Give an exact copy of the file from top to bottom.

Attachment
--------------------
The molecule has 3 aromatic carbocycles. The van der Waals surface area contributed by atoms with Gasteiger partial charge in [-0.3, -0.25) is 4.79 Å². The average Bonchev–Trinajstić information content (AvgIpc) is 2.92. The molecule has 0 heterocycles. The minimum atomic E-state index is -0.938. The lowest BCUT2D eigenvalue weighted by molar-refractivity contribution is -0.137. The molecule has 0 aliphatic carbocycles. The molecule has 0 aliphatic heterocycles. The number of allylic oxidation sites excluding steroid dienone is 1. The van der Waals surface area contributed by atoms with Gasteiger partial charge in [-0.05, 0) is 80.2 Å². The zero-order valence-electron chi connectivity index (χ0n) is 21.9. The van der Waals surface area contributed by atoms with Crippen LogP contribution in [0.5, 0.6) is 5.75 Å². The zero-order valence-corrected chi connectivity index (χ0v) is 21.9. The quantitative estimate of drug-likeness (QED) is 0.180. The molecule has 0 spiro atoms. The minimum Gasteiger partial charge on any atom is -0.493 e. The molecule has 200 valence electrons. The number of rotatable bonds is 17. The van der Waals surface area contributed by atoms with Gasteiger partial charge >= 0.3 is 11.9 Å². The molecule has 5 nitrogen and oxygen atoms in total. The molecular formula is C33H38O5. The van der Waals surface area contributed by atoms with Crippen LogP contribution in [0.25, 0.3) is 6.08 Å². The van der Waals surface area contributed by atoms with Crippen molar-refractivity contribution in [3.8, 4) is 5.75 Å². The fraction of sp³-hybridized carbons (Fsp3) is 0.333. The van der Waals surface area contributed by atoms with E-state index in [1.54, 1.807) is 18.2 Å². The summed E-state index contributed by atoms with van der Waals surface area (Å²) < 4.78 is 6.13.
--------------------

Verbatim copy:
The molecule has 3 aromatic carbocycles. The van der Waals surface area contributed by atoms with Gasteiger partial charge in [-0.3, -0.25) is 4.79 Å². The average Bonchev–Trinajstić information content (AvgIpc) is 2.92. The molecule has 0 heterocycles. The minimum atomic E-state index is -0.938. The lowest BCUT2D eigenvalue weighted by molar-refractivity contribution is -0.137. The molecule has 0 aliphatic carbocycles. The molecule has 0 aliphatic heterocycles. The number of allylic oxidation sites excluding steroid dienone is 1. The van der Waals surface area contributed by atoms with Gasteiger partial charge in [-0.05, 0) is 80.2 Å². The zero-order valence-electron chi connectivity index (χ0n) is 21.9. The van der Waals surface area contributed by atoms with Crippen LogP contribution in [0.5, 0.6) is 5.75 Å². The zero-order valence-corrected chi connectivity index (χ0v) is 21.9. The quantitative estimate of drug-likeness (QED) is 0.180. The molecule has 0 spiro atoms. The minimum Gasteiger partial charge on any atom is -0.493 e. The molecule has 200 valence electrons. The number of rotatable bonds is 17. The van der Waals surface area contributed by atoms with Gasteiger partial charge >= 0.3 is 11.9 Å². The molecule has 5 nitrogen and oxygen atoms in total. The molecular formula is C33H38O5. The van der Waals surface area contributed by atoms with Crippen LogP contribution in [0.25, 0.3) is 6.08 Å². The van der Waals surface area contributed by atoms with Crippen molar-refractivity contribution in [3.8, 4) is 5.75 Å². The fraction of sp³-hybridized carbons (Fsp3) is 0.333. The van der Waals surface area contributed by atoms with E-state index in [1.54, 1.807) is 18.2 Å². The summed E-state index contributed by atoms with van der Waals surface area (Å²) < 4.78 is 6.13.